We’ve seen Chinese teams dominate MOBA titles, particularly in League of Legends and Dota 2. Two Chinese squads won Worlds 2017 and 2019, while PSG.LGD had three podium finishes during the last three TIs (The International).
Now that the competitive FPS scene is growing in the region, China just might be on its way to conquering the Valorant world.
In an interview with ONE Esports, Vision Strikers’ Kim “Lakia” Jong-min explains what scrimming against Chinese teams feels like, and what we can expect from this relatively unknown region.
According to Vision Strikers’ Lakia, Chinese teams are even more aggressive than North American teams
Lakia is a seasoned esports pro who has been competing since 2016. After making the switch from CS:GO to Valorant in 2020, he has participated in both of Riot Games’ international VCT events Masters 2 Reykjavík and Masters 3 Berlin.
He has played against teams from different regions, but from experience, they simply cannot compare to how aggressive Chinese teams are.
Before the start of VCT Stage 3 Masters Berlin, Vision Strikers made special preparations against Sentinels and Envy because they had been told that the North American teams’ playstyle was very aggressive.
When Vision Strikers finally got to scrim against these two squads in Berlin however, Lakia was taken aback by how much less aggressive North American teams were compared to the Chinese teams.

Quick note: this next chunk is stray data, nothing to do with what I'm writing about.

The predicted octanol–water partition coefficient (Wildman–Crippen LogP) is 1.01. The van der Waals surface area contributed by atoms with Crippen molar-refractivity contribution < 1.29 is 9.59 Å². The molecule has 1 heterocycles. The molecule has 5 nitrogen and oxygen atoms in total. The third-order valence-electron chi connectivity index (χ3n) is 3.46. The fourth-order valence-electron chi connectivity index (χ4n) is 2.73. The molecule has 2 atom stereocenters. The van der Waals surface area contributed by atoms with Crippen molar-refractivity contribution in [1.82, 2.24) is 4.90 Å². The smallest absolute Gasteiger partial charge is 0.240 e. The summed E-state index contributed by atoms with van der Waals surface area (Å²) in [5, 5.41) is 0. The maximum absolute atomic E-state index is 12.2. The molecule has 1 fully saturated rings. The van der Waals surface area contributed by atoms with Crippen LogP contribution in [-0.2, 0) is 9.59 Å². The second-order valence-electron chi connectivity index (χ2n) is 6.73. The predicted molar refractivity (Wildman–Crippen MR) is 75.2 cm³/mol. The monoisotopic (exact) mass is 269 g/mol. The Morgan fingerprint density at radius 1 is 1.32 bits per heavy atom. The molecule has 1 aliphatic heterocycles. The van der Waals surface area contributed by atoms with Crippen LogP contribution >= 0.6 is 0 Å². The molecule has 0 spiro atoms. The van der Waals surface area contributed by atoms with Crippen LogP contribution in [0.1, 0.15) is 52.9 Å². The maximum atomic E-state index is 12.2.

In Korea, Vision Strikers’ selection of practice partners is limited to only Asian teams due to server restrictions and ping. This is why they normally train with Chinese teams, especially during bootcamps before international events.
Lakia did not disclose how Vision Strikers fared against Sentinels or Envy, but instead, left a stern warning for anyone who goes up against Chinese teams in the future.
“Whoever plays Chinese teams, you guys are going to be in for a huge surprise. Anyone who plays against them will curse at them because of how aggressive they are. It is unimaginable,” said Lakia.
According to Vision Strikers, Chinese teams are more focused on taking aim duels as quickly as possible. They play unconventionally, and aren’t fixated on agent utilities like other regions.
Simply put, they play as if they’re in a deathmatch.
China’s Valorant competitive scene is yet to take shape
Valorant was scheduled to be released in China in September 2021 but was delayed due to logistical issues.
The Chinese Valorant scene is still relatively unknown, as most tournament broadcasts are shared only in China.
With the upcoming Valorant Champions 2021 tournament set as the final event for the current VCT season, we are going to have to wait until next year to see how Chinese teams stack up against the rest of the world.